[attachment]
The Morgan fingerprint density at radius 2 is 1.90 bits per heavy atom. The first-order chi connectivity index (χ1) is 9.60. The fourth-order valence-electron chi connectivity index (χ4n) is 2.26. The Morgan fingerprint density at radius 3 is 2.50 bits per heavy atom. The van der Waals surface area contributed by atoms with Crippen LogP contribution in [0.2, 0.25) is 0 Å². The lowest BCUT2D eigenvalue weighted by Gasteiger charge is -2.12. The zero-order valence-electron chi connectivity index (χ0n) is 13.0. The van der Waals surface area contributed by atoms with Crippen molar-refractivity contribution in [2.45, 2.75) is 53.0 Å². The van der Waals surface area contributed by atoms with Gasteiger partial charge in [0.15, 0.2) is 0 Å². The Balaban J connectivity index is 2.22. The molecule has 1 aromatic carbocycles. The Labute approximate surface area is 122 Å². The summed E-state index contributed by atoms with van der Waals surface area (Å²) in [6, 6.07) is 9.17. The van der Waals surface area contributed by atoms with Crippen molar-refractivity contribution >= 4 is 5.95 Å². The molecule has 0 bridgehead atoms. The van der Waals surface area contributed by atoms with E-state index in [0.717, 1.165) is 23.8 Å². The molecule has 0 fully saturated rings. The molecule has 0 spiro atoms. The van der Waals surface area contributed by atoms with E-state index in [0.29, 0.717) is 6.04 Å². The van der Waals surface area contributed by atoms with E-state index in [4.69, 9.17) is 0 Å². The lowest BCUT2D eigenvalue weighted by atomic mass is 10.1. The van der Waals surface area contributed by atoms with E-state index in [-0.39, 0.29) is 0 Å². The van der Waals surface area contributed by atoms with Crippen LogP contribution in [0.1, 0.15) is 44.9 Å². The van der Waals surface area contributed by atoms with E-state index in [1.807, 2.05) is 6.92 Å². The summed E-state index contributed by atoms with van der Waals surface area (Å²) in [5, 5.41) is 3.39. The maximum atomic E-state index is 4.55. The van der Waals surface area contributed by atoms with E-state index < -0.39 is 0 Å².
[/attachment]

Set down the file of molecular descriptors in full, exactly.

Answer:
The Morgan fingerprint density at radius 2 is 1.90 bits per heavy atom. The first-order chi connectivity index (χ1) is 9.60. The fourth-order valence-electron chi connectivity index (χ4n) is 2.26. The Morgan fingerprint density at radius 3 is 2.50 bits per heavy atom. The van der Waals surface area contributed by atoms with Crippen LogP contribution in [0.2, 0.25) is 0 Å². The lowest BCUT2D eigenvalue weighted by Gasteiger charge is -2.12. The zero-order valence-electron chi connectivity index (χ0n) is 13.0. The van der Waals surface area contributed by atoms with Crippen molar-refractivity contribution in [2.45, 2.75) is 53.0 Å². The van der Waals surface area contributed by atoms with Gasteiger partial charge in [0.15, 0.2) is 0 Å². The Balaban J connectivity index is 2.22. The molecule has 1 aromatic carbocycles. The Labute approximate surface area is 122 Å². The summed E-state index contributed by atoms with van der Waals surface area (Å²) in [6, 6.07) is 9.17. The van der Waals surface area contributed by atoms with Crippen molar-refractivity contribution >= 4 is 5.95 Å². The molecule has 0 bridgehead atoms. The van der Waals surface area contributed by atoms with E-state index in [0.717, 1.165) is 23.8 Å². The molecule has 0 fully saturated rings. The molecule has 0 spiro atoms. The van der Waals surface area contributed by atoms with E-state index in [0.29, 0.717) is 6.04 Å². The van der Waals surface area contributed by atoms with E-state index in [4.69, 9.17) is 0 Å². The lowest BCUT2D eigenvalue weighted by atomic mass is 10.1. The van der Waals surface area contributed by atoms with E-state index in [-0.39, 0.29) is 0 Å². The van der Waals surface area contributed by atoms with Crippen LogP contribution in [0.1, 0.15) is 44.9 Å². The van der Waals surface area contributed by atoms with E-state index in [1.807, 2.05) is 6.92 Å². The summed E-state index contributed by atoms with van der Waals surface area (Å²) in [5, 5.41) is 3.39. The maximum atomic E-state index is 4.55. The van der Waals surface area contributed by atoms with E-state index < -0.39 is 0 Å².